Chia Seeds

Chia seeds are praised as a superfood for their high dietary fiber content, along with omega-3 fatty acids. As some seeds should be ground to release these nutrients, you may wonder whether you should grind chia seed or can get the benefits while eating them whole.

Whole Versus Ground Chia Seeds

You can use chia seeds whole, unlike flax seed, which must be ground to release its pulp and beneficial oil.

Chia seeds are easily broken open after they are moistened, as you can tell when they pop in your mouth as you chew them. The whole seed will be digested enough in your body to allow the beneficial omega-3 fatty acids to be absorbed. Either whole or ground, they provide the benefits of fiber in your diet.

Whole chia seeds can be used without cooking, such as mixed with yogurt, sprinkled on salads, or in a no-bake pudding. They can also be included in baked goods, soups, and stews. Ground chia seeds produce a meal called pinole, which you can use as an addition to flour in baked goods. You can find both whole and ground chia seeds at health food stores and in many markets, or grind our own.

While you don’t need to grind chia seeds, would you get more benefits from them if you ground them? Researcher David Nieman, Director of the Human Performance Lab at Appalachian State University, has been exploring that question.

He was looking for effects of chia seeds on body weight and body composition, along with other indicators of health, such as blood pressure and blood lipids. He didn’t find those health or weight loss effects in his studies, but he found that the omega-3 fatty acids from ground chia are better absorbed than from the whole chia.

Ground Chia Enhances Omega-3 Absorption

One study led by Nieman involved 56 overweight, post-menopausal women between the ages of 49 and 75 years. The subjects were either given 25 grams (about 3 tablespoons) of whole or milled (ground) chia seeds or a poppy-seed placebo each day for 10 weeks.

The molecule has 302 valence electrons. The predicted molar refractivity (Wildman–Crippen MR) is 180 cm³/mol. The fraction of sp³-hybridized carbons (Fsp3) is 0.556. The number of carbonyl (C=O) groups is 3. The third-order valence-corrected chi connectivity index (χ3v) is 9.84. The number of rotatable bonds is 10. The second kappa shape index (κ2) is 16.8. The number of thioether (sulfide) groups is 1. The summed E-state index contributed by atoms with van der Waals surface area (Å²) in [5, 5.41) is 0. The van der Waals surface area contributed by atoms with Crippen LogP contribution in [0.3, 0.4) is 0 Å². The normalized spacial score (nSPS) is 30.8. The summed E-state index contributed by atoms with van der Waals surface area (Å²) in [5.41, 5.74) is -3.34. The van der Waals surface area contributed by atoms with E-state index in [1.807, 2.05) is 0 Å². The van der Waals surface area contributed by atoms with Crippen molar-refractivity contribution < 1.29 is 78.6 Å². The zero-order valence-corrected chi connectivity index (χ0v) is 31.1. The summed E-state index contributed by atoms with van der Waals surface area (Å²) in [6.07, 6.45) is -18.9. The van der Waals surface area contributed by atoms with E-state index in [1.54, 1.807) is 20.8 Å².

They were instructed to maintain their usual dietary and activity patterns, as well as to avoid flaxseed products and fish oil and limit fish and seafood to only one serving per week. These are sources of alpha-linolenic acid (ALA), and the researchers wanted chia seeds to be the only dietary source during the study. When consumed, ALA is converted into either DHA or EPA. The subjects were tested for ALA and EPA levels.

At the end of the 10-week period, the subjects who received ground chia seeds had higher blood levels of both ALA and EPA. No significant increase in either of these healthy fatty acids was found in either the whole chia seed or placebo groups. The authors cite their own previous research in which subjects who consumed twice as much chia each day—50 grams (about 6 tablespoons) as whole seeds soaked in water—had raised blood ALA levels compared with placebo. But when compared with the ground chia study, those levels were much lower at the end of 12 weeks than the levels seen by participants in the later study who had ground chia for 10 weeks.

Grinding Chia May Be Better

This small study suggests that grinding chia seeds helps the body reap greater nutritional benefits from them, perhaps by increasing their so-called “bioavailability.” Previous trials have reported similar results from ground flaxseed compared with whole flaxseed. The next time you decide to eat chia seeds for their nutritional benefits, consider grinding them. You can grind chia seeds in a clean coffee grinder or buy ground chia seed meal.

Sources:

Nieman DC, Cayea EJ, Austin MD, Henson DA, McAnulty SR, Jin F. Chia seed does not promote weight loss or alter disease risk factors in overweight adultsNutr Res. 2009 Jun;29(6):414-8.

Nieman DC, Gillit N, Jin F, Henson DA, Kennerly K, Shanely RA, Ore B, Su M, Schwartz S. Chia seed supplementation and disease risk factors in overweight women: a metabolomics investigationJ Altern Complement Med. 2012 Jul;18(7):700-8.

 

 

J Altern Complement Med. 2012 Jul;18(7):700-8. doi: 10.1089/acm.2011.0443.

Abstract